Take Lagos, explains John Ashbourne of Capital Economics. No one knows how big the city really is – estimates range from 13 million to more than 20 million people – but the traffic is so bad that people are only really able to access an area of about 800,000 people. ‘That reduces the economies of scale and other benefits,’ he cautions.
Some cities, such as Addis Ababa in Ethiopia and Abidjan in Ivory Coast ‘are really trying to throw the kitchen sink at this and get investment into public transport,’ says Ashbourne. ‘But it will take a long time.’ Part of the difficulty is that transport infrastructure either needs to be built before a city gets too big (as in London in the Victorian era) or, Ashbourne says, ‘you have a government like in China, where you have the money and the political system that allows you to build right in the middle of cities. Most African governments don’t have either of those things.’
Funding is certainly a problem for transport infrastructure across the continent. Some large projects have been financed and built by Chinese entities, although it has been suggested that African countries would have got a better deal – and minimised their already unwieldy debt burden – by negotiating as a bloc.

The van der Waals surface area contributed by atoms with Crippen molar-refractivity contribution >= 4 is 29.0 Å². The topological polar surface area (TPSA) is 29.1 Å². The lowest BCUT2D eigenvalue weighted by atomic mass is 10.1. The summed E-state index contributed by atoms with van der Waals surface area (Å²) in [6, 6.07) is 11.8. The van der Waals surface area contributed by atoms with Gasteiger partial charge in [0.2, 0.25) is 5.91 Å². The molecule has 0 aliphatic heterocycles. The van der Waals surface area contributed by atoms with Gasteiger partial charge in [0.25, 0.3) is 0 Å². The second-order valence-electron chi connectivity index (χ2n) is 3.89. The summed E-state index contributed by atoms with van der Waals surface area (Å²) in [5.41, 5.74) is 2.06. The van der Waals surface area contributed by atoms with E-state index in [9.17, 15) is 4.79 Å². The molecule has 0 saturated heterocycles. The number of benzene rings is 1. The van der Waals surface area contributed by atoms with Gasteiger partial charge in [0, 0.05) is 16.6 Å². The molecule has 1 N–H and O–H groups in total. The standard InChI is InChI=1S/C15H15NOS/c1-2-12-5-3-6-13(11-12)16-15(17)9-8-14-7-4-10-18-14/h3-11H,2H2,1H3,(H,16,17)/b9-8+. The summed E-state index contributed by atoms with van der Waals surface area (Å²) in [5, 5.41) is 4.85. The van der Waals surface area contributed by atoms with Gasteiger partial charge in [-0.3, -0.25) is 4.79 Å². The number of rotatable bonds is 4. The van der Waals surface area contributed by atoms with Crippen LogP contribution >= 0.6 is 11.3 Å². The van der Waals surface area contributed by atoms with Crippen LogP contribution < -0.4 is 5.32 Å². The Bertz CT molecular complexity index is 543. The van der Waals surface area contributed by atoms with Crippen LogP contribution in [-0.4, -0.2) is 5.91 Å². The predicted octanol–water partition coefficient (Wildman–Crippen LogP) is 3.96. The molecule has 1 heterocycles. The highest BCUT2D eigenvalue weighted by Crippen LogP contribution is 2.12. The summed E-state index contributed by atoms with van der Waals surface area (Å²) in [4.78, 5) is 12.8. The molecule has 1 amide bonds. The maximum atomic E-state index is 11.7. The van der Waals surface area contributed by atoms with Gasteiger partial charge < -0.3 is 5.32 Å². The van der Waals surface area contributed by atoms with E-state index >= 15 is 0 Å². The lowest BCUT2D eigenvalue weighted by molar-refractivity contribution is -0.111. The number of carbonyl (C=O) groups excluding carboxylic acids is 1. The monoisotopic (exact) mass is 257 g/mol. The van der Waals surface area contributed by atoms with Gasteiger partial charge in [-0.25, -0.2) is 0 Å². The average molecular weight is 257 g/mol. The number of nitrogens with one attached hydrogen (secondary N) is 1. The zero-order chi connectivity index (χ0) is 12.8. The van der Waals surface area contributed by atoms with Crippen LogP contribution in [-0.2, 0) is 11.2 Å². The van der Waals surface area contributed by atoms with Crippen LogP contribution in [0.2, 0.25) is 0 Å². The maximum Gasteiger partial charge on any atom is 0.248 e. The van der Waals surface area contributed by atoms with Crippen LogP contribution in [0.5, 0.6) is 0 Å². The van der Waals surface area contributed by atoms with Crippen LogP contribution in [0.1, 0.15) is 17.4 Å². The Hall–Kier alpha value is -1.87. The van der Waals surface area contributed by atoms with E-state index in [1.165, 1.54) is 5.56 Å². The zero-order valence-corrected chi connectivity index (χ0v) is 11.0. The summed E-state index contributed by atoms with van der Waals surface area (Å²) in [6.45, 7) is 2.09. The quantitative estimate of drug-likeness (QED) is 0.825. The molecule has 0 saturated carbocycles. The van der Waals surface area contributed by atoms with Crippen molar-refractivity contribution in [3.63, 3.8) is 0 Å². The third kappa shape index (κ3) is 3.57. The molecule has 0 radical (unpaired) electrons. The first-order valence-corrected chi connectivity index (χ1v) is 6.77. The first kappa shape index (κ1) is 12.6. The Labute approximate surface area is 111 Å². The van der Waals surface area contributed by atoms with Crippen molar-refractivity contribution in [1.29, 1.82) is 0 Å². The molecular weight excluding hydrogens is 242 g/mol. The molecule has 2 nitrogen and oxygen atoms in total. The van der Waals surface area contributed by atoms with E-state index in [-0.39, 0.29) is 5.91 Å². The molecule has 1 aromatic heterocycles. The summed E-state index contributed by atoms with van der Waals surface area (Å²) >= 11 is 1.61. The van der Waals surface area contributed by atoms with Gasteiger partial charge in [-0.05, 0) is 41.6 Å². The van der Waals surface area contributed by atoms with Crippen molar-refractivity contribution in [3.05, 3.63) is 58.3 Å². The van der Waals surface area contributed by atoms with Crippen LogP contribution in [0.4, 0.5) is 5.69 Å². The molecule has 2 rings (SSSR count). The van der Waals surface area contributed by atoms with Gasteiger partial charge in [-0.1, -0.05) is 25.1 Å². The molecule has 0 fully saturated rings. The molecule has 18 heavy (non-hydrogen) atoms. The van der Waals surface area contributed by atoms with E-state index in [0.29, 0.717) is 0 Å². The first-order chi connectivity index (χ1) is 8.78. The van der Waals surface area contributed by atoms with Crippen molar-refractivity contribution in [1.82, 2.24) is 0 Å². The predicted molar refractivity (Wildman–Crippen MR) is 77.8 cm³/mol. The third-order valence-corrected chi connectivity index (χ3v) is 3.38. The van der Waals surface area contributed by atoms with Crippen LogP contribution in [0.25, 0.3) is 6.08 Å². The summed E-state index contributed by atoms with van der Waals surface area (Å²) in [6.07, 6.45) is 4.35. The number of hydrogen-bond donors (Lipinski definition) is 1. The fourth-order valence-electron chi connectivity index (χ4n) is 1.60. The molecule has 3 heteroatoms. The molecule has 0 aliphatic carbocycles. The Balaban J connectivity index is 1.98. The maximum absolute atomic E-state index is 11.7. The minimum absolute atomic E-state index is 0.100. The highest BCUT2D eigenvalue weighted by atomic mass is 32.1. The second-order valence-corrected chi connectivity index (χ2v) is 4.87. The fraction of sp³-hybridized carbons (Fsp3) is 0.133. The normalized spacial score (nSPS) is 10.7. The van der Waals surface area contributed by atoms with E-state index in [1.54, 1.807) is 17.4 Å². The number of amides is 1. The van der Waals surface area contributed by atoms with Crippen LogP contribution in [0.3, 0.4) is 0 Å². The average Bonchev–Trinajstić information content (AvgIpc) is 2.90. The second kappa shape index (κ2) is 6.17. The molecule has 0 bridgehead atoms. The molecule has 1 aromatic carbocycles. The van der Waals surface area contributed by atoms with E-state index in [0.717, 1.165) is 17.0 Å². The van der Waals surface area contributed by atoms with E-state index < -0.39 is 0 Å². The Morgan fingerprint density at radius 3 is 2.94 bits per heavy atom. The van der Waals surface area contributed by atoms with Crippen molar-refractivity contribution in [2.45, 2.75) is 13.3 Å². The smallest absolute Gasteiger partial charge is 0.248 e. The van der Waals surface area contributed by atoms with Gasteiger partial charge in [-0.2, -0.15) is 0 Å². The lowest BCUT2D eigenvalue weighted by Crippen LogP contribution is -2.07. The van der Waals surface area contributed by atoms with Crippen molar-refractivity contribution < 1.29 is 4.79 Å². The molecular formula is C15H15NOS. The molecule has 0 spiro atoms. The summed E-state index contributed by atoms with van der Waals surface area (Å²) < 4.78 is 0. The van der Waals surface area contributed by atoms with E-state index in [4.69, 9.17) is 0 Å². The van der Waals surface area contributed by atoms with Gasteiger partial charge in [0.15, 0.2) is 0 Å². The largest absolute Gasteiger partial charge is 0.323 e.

There were positive signs for intra-regional co-operation in 2019 when the African Union launched the operational phase of the Africa Continental Free Trade Area (AfCFTA). Once up and running, it is hoped that the free trade agreement will cover 54 countries and boost the continent’s remarkably low rate of intra-regional trade, which currently stands at around 17 per cent of Africa’s exports. (The equivalent figures for Asia is 69 per cent.)